Keep in mind, back in the day, seeing Black executives in the company halls wasn’t exactly the norm. Also, access to music companies was a whole other story. “When I first got hired, institutional racism was rampant. My first gig was at BMG, and that’s only because, at the time, the president of BMG Canada was an American named Bob Jamieson. So, he already had a preconceived knowledge of Black music departments. In America, they’ve had them forever. The other person who pushed for my position was Barry Weiss, the head of Jive Records. He would come up every quarter to do presentations and ask, ‘who is working your Black music?’ Everyone would look at him and be like, um, nobody. And he would question, ‘well, why?’” says Mannix. Finally, after interning at MuchMusic, he was able to interview for the job because of the connections he made in his former position.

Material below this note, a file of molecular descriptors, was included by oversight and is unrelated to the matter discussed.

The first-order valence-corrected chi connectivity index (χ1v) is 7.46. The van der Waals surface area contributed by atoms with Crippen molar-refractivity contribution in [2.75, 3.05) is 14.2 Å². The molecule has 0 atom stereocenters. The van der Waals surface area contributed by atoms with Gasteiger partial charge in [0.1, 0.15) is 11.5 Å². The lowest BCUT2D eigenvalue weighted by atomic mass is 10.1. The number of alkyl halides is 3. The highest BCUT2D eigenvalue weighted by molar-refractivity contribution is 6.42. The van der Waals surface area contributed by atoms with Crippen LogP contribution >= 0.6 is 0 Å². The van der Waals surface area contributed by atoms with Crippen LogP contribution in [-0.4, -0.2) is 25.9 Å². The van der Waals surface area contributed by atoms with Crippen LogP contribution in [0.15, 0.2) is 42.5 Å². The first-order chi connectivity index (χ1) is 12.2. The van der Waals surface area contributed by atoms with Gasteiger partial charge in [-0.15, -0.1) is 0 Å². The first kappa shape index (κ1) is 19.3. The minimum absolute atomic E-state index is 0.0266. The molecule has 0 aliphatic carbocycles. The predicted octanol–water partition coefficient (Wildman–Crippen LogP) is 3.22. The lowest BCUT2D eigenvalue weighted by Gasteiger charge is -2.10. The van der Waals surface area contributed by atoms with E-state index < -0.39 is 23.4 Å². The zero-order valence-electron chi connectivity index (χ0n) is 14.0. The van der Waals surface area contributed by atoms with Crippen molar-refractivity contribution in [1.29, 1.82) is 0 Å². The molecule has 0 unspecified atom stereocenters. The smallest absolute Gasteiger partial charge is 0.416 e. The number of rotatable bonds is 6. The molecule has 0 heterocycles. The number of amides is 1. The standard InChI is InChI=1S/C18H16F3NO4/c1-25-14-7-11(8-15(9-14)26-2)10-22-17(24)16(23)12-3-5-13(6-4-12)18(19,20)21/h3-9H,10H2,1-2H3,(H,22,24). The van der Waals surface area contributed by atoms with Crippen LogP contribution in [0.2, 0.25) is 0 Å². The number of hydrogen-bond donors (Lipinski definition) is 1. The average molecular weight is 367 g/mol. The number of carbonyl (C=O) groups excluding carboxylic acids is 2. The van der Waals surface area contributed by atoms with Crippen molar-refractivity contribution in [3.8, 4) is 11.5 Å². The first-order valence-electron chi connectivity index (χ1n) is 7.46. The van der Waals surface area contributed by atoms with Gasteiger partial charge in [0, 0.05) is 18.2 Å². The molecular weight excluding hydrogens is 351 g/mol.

Speaking to Mannix about how it used to be opened my eyes to a few things. Like him, many of us growing up didn’t have the outlets. It was primarily about where you worked (entertainment magazines, music stores, music promotion, music channels etc.) and who you knew. While we were tapped into by those in the industry, knowing we were a well of musical knowledge and information, fast forward to today, and we can be hired as consultants for the same role we did then for free. Imagine that. But for Mannix, being community minded is at the core of what he does. “I’m about uplifting the culture. So me spreading the word about what I think is cool within the culture was something I felt I had to do,” says Mannix.